MATTHEW: Sometimes because we are fragile and weak. Sometimes because we don’t really know what we want. Sometimes because we are afraid to totally surrender ourselves to God and his plans for our lives. And of course, there is that unspoken truth—we love some of our sins and we don’t want to give them up.
BRANDON: You often say big questions are answered with simple solutions. Can we find happiness with simple solutions?
MATTHEW: Yes. Absolutely. Both naturally and supernaturally. Daily exercise, regular sleep, and good and healthy food, all make you happier in a very natural way. On the other hand, the discipline of daily prayer exponentially increases our happiness on the spiritual plane. Wherever you find genius you find simplicity. Complexity is the way of the mediocre.
BRANDON: How can conquering resistance bring us closer to becoming the-best-version-of-ourselves?
MATTHEW: You cannot accomplish anything worthwhile without breaking through resistance. Naming it and understanding how it works helps you to do battle with it. And it is a battle. In order to become a-better-version-of-myself today, I must first slay resistance, then make choices that help me to become a better person than I was yesterday. You cannot become the-best- version-of-yourself, grow in virtue, or live a holy life without slaying resistance each day, and sometimes many times a day.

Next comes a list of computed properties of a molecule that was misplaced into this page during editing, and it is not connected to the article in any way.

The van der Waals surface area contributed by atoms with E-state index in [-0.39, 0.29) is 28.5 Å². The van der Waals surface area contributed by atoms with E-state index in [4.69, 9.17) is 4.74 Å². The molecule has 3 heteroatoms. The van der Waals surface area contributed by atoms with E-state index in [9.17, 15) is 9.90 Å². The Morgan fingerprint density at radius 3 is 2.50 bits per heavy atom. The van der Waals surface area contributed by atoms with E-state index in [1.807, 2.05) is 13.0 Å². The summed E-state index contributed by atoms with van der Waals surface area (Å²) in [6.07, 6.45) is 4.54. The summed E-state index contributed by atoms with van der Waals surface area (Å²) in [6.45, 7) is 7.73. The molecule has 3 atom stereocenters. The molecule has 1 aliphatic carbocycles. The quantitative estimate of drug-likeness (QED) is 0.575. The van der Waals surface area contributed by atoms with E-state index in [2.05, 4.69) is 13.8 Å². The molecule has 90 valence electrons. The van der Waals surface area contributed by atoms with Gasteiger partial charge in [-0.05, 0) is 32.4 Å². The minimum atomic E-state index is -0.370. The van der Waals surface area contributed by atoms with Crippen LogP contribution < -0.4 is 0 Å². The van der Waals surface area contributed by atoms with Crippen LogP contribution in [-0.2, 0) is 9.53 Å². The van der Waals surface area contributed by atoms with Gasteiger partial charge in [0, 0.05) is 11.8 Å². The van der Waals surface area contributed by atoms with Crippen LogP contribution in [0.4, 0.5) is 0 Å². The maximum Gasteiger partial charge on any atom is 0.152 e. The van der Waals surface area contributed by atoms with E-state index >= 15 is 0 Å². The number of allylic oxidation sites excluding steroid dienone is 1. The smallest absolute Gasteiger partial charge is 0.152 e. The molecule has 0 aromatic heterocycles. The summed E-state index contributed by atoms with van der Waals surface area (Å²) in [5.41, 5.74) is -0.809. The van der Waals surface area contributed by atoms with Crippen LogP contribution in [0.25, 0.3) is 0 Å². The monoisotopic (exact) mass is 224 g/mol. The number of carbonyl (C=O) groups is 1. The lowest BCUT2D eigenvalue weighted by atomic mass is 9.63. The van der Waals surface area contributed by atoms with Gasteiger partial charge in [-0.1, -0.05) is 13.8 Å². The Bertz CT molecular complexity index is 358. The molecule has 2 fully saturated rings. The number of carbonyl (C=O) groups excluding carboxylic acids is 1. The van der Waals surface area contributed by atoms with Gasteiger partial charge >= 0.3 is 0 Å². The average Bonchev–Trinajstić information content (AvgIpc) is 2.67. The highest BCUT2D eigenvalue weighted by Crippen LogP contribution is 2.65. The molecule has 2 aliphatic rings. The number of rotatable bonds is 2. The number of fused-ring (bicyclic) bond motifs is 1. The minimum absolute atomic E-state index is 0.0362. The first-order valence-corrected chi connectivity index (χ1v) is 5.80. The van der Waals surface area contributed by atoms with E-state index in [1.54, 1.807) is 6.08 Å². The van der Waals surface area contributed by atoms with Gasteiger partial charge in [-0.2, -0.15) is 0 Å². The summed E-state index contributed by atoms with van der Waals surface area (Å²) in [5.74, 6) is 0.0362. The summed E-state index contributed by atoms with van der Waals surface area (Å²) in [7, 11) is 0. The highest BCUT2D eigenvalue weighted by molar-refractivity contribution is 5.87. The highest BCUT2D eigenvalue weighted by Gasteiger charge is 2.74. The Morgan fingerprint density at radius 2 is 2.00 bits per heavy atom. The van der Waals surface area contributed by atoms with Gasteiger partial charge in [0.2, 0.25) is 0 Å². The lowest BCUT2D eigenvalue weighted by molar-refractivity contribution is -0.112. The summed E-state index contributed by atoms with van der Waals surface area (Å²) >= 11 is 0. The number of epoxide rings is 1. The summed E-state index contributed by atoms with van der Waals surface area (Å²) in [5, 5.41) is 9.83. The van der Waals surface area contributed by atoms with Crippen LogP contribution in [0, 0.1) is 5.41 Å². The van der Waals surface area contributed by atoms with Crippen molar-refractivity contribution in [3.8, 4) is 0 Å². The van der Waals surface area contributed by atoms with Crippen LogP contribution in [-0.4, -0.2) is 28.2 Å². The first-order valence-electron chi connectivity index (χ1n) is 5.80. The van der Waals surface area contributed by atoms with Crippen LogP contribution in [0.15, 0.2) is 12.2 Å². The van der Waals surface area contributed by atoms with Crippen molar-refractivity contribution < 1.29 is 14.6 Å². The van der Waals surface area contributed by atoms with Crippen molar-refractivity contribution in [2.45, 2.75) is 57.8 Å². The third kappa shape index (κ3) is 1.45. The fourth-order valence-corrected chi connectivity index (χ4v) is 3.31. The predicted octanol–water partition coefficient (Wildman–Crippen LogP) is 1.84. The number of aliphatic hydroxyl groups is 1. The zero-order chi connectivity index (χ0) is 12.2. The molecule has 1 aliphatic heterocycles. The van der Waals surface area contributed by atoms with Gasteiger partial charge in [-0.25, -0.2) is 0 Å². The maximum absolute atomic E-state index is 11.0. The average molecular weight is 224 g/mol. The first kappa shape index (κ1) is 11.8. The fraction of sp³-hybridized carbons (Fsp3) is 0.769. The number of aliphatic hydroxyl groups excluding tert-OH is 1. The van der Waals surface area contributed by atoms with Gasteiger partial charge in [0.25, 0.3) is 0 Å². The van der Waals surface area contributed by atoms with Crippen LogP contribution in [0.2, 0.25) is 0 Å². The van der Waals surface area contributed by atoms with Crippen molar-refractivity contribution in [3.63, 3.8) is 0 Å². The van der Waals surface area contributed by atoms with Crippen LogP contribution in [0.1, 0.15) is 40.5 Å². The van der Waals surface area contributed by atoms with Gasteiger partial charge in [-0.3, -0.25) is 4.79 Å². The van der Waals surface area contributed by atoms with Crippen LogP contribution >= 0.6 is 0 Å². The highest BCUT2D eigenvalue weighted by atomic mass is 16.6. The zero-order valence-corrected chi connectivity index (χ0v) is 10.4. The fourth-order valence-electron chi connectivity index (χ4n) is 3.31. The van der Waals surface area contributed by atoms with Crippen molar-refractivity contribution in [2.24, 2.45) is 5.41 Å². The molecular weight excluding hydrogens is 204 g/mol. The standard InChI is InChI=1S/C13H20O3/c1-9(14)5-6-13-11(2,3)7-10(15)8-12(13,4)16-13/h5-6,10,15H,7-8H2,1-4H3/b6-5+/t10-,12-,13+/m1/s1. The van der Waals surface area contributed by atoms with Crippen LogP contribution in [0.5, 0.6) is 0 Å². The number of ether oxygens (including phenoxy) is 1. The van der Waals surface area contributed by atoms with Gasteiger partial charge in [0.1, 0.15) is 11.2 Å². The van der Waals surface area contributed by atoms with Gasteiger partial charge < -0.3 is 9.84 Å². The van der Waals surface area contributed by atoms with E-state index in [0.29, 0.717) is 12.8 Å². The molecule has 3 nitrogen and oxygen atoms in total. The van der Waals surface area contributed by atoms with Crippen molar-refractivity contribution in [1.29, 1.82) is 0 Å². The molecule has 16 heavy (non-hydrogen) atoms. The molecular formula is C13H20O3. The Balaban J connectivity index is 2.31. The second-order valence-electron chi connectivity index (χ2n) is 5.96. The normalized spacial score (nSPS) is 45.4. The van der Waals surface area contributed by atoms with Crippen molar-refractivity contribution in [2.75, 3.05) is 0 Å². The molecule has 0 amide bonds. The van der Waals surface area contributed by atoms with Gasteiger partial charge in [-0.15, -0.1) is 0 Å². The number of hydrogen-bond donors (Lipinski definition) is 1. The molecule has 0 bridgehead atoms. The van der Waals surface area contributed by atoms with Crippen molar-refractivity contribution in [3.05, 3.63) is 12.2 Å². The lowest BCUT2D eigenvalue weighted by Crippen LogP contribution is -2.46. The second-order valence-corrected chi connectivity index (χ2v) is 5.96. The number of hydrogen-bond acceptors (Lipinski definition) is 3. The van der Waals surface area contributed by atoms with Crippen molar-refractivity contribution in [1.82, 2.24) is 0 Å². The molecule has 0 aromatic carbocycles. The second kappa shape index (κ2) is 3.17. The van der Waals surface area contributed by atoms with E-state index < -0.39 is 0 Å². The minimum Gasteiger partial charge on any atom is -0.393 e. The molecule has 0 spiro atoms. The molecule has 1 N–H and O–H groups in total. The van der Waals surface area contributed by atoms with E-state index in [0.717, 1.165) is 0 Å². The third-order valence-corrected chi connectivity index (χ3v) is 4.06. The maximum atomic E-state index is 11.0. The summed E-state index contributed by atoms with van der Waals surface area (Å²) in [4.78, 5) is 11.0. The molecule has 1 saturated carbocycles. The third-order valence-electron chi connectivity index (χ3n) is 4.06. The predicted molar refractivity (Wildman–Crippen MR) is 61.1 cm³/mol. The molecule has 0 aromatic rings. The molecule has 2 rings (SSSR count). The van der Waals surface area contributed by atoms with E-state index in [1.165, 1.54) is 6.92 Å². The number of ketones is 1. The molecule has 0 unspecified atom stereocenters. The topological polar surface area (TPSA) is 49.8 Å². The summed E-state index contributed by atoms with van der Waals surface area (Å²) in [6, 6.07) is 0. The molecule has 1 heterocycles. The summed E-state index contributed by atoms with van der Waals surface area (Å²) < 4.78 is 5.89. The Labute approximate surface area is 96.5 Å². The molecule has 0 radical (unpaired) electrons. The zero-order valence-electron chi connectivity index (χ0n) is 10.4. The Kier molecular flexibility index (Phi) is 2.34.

BRANDON: Rediscover Jesus was crafted in a way that is digestible to the reader, with action steps for everyday life. Is Resisting Happiness similar?
MATTHEW: Yes, but I resisted the temptation to use Rediscover Jesus as a template. This book ended up being thirty-seven short chapters, and I was OK with that. There was a temptation to stretch it out to forty chapters, but I didn’t. I think the quotes that are blown up in each chapter help with usability, and the action step and key point sections at the end of each chapter reinforce the message of the chapter and provide practical ways to implement what has just been read.
Writing a book that people will read and enjoy is one thing; writing a book that resonates with people is another thing. But writing a book that changes people’s lives is in a completely different realm. That is where I am always shooting for when I sit down to write a book. It is no small feat.
BRANDON: What do you hope people will take away from Resisting Happiness?
MATTHEW: I believe that simply naming resistance and learning to recognize it in our day is life- changing. I mean that with all sincerity. There is a lot more to the book, but as long as every reader takes away the ability to name and recognize resistance, I will feel that I have accomplished something incredible.